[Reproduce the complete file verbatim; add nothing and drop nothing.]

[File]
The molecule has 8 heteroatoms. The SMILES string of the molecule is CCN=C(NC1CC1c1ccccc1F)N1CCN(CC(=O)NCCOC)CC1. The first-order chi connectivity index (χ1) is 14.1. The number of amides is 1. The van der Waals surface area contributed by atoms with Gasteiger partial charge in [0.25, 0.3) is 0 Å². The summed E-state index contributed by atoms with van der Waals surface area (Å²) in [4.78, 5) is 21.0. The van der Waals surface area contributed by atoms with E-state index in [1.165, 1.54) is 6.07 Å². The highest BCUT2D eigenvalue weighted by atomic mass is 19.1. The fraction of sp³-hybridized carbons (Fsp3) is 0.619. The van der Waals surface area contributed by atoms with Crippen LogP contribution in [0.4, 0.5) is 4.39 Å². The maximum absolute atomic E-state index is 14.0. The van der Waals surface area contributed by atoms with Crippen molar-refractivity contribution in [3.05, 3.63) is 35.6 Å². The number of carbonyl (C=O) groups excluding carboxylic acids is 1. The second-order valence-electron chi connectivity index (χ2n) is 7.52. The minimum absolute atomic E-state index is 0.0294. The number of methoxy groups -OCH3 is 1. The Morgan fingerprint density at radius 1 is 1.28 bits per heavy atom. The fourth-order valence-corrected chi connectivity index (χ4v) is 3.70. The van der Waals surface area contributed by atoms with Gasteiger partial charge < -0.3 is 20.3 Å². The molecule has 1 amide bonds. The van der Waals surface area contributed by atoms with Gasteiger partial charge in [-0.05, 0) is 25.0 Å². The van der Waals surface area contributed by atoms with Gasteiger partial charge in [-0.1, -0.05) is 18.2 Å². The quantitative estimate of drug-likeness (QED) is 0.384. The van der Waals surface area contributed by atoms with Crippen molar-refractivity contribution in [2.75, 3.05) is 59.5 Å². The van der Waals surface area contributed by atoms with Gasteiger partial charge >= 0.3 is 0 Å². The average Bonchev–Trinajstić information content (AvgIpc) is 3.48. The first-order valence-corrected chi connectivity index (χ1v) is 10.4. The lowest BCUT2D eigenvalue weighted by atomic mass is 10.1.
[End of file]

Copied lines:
The molecule has 8 heteroatoms. The SMILES string of the molecule is CCN=C(NC1CC1c1ccccc1F)N1CCN(CC(=O)NCCOC)CC1. The first-order chi connectivity index (χ1) is 14.1. The number of amides is 1. The van der Waals surface area contributed by atoms with Gasteiger partial charge in [0.25, 0.3) is 0 Å². The summed E-state index contributed by atoms with van der Waals surface area (Å²) in [4.78, 5) is 21.0. The van der Waals surface area contributed by atoms with E-state index in [1.165, 1.54) is 6.07 Å². The highest BCUT2D eigenvalue weighted by atomic mass is 19.1. The fraction of sp³-hybridized carbons (Fsp3) is 0.619. The van der Waals surface area contributed by atoms with Crippen LogP contribution in [0.4, 0.5) is 4.39 Å². The maximum absolute atomic E-state index is 14.0. The van der Waals surface area contributed by atoms with Crippen molar-refractivity contribution in [3.05, 3.63) is 35.6 Å². The number of carbonyl (C=O) groups excluding carboxylic acids is 1. The second-order valence-electron chi connectivity index (χ2n) is 7.52. The minimum absolute atomic E-state index is 0.0294. The number of methoxy groups -OCH3 is 1. The Morgan fingerprint density at radius 1 is 1.28 bits per heavy atom. The fourth-order valence-corrected chi connectivity index (χ4v) is 3.70. The van der Waals surface area contributed by atoms with Gasteiger partial charge < -0.3 is 20.3 Å². The molecule has 1 amide bonds. The van der Waals surface area contributed by atoms with Gasteiger partial charge in [-0.05, 0) is 25.0 Å². The van der Waals surface area contributed by atoms with Gasteiger partial charge in [-0.1, -0.05) is 18.2 Å². The quantitative estimate of drug-likeness (QED) is 0.384. The van der Waals surface area contributed by atoms with Crippen molar-refractivity contribution in [2.75, 3.05) is 59.5 Å². The van der Waals surface area contributed by atoms with Gasteiger partial charge >= 0.3 is 0 Å². The average Bonchev–Trinajstić information content (AvgIpc) is 3.48. The first-order valence-corrected chi connectivity index (χ1v) is 10.4. The lowest BCUT2D eigenvalue weighted by atomic mass is 10.1.